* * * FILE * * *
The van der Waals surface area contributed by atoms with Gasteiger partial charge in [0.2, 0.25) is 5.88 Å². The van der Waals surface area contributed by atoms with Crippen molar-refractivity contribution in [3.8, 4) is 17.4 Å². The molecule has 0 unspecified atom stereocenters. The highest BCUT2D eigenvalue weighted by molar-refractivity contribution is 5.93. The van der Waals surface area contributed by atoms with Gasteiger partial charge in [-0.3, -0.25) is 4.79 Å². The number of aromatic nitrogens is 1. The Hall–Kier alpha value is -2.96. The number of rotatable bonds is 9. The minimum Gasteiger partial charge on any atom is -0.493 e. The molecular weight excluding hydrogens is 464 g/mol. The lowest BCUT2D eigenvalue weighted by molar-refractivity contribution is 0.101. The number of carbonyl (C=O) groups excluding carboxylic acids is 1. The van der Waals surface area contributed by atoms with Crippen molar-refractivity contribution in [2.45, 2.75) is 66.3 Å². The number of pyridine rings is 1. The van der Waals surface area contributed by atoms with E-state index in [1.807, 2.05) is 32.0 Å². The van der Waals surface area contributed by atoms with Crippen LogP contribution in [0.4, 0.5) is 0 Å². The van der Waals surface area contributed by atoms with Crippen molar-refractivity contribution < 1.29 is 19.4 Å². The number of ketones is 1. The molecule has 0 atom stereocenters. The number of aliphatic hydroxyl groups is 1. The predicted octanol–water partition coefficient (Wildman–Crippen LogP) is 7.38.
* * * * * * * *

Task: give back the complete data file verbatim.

The van der Waals surface area contributed by atoms with Gasteiger partial charge in [0.2, 0.25) is 5.88 Å². The van der Waals surface area contributed by atoms with Crippen molar-refractivity contribution in [3.8, 4) is 17.4 Å². The molecule has 0 unspecified atom stereocenters. The highest BCUT2D eigenvalue weighted by molar-refractivity contribution is 5.93. The van der Waals surface area contributed by atoms with Gasteiger partial charge in [-0.3, -0.25) is 4.79 Å². The number of aromatic nitrogens is 1. The Hall–Kier alpha value is -2.96. The number of rotatable bonds is 9. The minimum Gasteiger partial charge on any atom is -0.493 e. The molecular weight excluding hydrogens is 464 g/mol. The lowest BCUT2D eigenvalue weighted by molar-refractivity contribution is 0.101. The number of carbonyl (C=O) groups excluding carboxylic acids is 1. The van der Waals surface area contributed by atoms with Crippen molar-refractivity contribution in [2.45, 2.75) is 66.3 Å². The number of pyridine rings is 1. The van der Waals surface area contributed by atoms with E-state index in [1.807, 2.05) is 32.0 Å². The van der Waals surface area contributed by atoms with Crippen LogP contribution in [0.4, 0.5) is 0 Å². The van der Waals surface area contributed by atoms with Crippen molar-refractivity contribution < 1.29 is 19.4 Å². The number of ketones is 1. The molecule has 0 atom stereocenters. The number of aliphatic hydroxyl groups is 1. The predicted octanol–water partition coefficient (Wildman–Crippen LogP) is 7.38.